FIGS. 5 and 6 show a further device for securing against the unintentional loosening of the umbrella from the ball joint 100. The security device, which is formed as a bayonet lock, has a plug 104 arranged on the crown 102, which plug at its upper end has two diametrically opposite detent dogs 106. These are connectable with the sleeve 108 of the socket 110 as the detent dogs 106 are axially insertable in the sleeve 108 through diametrically opposite recesses 112 in an inner ring 114 of the sleeve 108. With such insertion the detent dogs 106 become positioned behind the inner ring 114 and upon lateral rotation become positioned opposite detent recesses 116 into which they are received upon tightening of the screw spindle 118. The screw spindle 118 is threaded into the plug 104 of the crown 102 and at its upper end engages the ball 120. The screw spindle 118 has at its upper end an arresting body 122 which on one hand cooperates with the ball 120 and on the other hand carries a securing ring 124 which hinders the unwanted loosening of the screw spindle 118 from the crown 102 by abutting against the upper end of the plug 104 after the screw spindle is threaded a certain amount in the loosening direction relative to the crown 102.
FIG. 7 shows a further securing apparatus 128 which is formed as a snap device. In this case the snap bodies 132 are arranged in the sleeve 128 of the socket 130 around its circumference, which snap bodies extend in the direction of movement of the crown 134. The inclined snap bodies are pivotally supported in slots 136 of the sleeve 128 on pins 138. Compression springs 140 bias the snap bodies 132 against stops 142, against which the snap bodies will then stand when the crown 134 is in place in the sleeve 128. The inwardly extending ends 144 of the snap bodies 132 extend into return arresting recesses 146 formed for example by an annular groove in the plug of the crown 134. The screw spindle 148 again carries at its upper end an arresting body 150 which cooperates with the ball 152. The screw spindle 148 is again threadably supported in the plug of the crown 134.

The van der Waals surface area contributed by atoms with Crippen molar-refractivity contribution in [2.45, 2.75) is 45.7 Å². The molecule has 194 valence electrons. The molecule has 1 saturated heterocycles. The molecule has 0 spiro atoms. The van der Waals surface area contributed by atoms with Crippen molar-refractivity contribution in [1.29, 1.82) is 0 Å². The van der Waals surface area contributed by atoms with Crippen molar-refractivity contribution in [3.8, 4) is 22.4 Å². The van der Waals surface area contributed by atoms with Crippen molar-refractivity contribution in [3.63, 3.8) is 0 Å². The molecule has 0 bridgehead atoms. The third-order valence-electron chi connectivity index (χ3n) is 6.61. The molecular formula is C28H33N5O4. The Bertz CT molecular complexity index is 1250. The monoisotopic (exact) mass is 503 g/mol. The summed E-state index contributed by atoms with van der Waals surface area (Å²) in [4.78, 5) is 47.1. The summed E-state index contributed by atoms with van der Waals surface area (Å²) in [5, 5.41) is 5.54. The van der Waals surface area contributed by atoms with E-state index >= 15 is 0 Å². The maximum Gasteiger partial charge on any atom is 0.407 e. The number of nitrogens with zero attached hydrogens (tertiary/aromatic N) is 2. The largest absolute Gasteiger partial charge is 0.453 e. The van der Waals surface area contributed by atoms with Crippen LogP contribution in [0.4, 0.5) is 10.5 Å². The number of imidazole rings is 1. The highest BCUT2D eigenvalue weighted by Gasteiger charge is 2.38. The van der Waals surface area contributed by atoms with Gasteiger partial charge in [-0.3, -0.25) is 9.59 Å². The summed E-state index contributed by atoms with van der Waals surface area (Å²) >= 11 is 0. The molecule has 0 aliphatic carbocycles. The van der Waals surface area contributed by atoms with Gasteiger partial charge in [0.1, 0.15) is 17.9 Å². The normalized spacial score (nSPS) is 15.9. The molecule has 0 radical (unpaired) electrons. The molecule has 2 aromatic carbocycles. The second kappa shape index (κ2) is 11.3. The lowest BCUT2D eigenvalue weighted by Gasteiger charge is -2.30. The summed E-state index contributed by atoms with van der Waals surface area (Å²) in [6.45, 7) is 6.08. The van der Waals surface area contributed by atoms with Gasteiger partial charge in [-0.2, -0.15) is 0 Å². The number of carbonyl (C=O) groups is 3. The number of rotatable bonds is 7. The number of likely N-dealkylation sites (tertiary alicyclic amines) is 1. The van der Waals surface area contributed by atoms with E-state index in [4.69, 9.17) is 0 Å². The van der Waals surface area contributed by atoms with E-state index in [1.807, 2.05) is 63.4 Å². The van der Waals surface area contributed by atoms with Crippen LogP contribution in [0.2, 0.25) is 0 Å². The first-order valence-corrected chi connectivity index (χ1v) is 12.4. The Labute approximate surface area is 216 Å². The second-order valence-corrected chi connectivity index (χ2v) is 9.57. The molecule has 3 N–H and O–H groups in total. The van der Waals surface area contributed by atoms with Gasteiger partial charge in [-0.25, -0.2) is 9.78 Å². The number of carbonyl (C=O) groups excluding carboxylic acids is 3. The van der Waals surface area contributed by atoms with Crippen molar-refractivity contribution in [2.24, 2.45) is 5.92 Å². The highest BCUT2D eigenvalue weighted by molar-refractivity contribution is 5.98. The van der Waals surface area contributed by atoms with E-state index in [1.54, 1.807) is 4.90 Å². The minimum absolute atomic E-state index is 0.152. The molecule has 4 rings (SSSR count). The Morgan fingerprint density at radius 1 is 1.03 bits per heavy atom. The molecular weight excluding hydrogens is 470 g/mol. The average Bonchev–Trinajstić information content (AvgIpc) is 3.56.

FIG. 8 shows a further embodiment of a ball joint 154 wherein the ball 156 is connected with the crown 158. In this case the crown 158 has an upwardly extending column 160 in which the screw spindle 162 is rotatably threadably supported in cooperation with a thread 164. The screw spindle protudes beyond the column 160 and extends into a bore 166 in the neck 168 of the ball 156 to an arresting body 170 which forms a section of the ball and which is moveable radially outwardly by means of the screw spindle 162 to become compressed against the socket 172. The connection of the column 160 of the crown 158 to the neck 168 of the ball takes place through a union nut 174 positioned over the neck 168 and which union nut is threaded on to the external thread 176 of a flange 178 on the column 160.
To avoid a loosening of the flange connection and therewith disconnection of the umbrella from the ball joint a securing device 180 is provided. This includes a pin 182 arranged in the forward side of the flange 178 which pin extends into a bore 184 in the neck 168 of the ball before the connection is made by means of the union nut 174.
Many further embodiments of the invention are also imaginable. Further, features of the foregoing embodiments are exchangeable with one another and can be supplemented.
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|US20050268952 *||May 20, 2005||Dec 8, 2005||Joen-An Ma Oliver||Umbrella|
|US20050268953 *||Feb 22, 2005||Dec 8, 2005||Ma Oliver J||Umbrella with rotation mechanism|
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|USD731166||Mar 13, 2013||Jun 9, 2015||Oliver Joen-An Ma||Umbrella hub|
|WO2007036761A1 *||Sep 29, 2005||Apr 5, 2007||Brief Yancu Solomovitz||Articulated arm with adjustable, spring loaded joints|
|U.S. Classification||135/21, 135/909, 403/125, 135/90|
|International Classification||A45B17/00, A45B11/00, A45B23/00|
|Cooperative Classification||Y10T403/32655, Y10S135/909, A45B23/00, A45B11/00, A45B2023/0037, A45B17/00, A45B2023/0012|
|European Classification||A45B17/00, A45B11/00, A45B23/00|
|Aug 21, 1985||AS||Assignment|
Owner name: GLATZ AG., NEUHOFSTRASSE 1, 8500 FRAUENFELD, SWITZ
Free format text: ASSIGNMENT OF ASSIGNORS INTEREST.;ASSIGNOR:GLATZ, GUSTAV A.;REEL/FRAME:004448/0145
Effective date: 19850812
|Sep 24, 1990||FPAY||Fee payment|
Year of fee payment: 4
|Dec 22, 1994||FPAY||Fee payment|
Year of fee payment: 8
|Dec 17, 1998||FPAY||Fee payment|
Year of fee payment: 12
|Jan 12, 1999||REMI||Maintenance fee reminder mailed|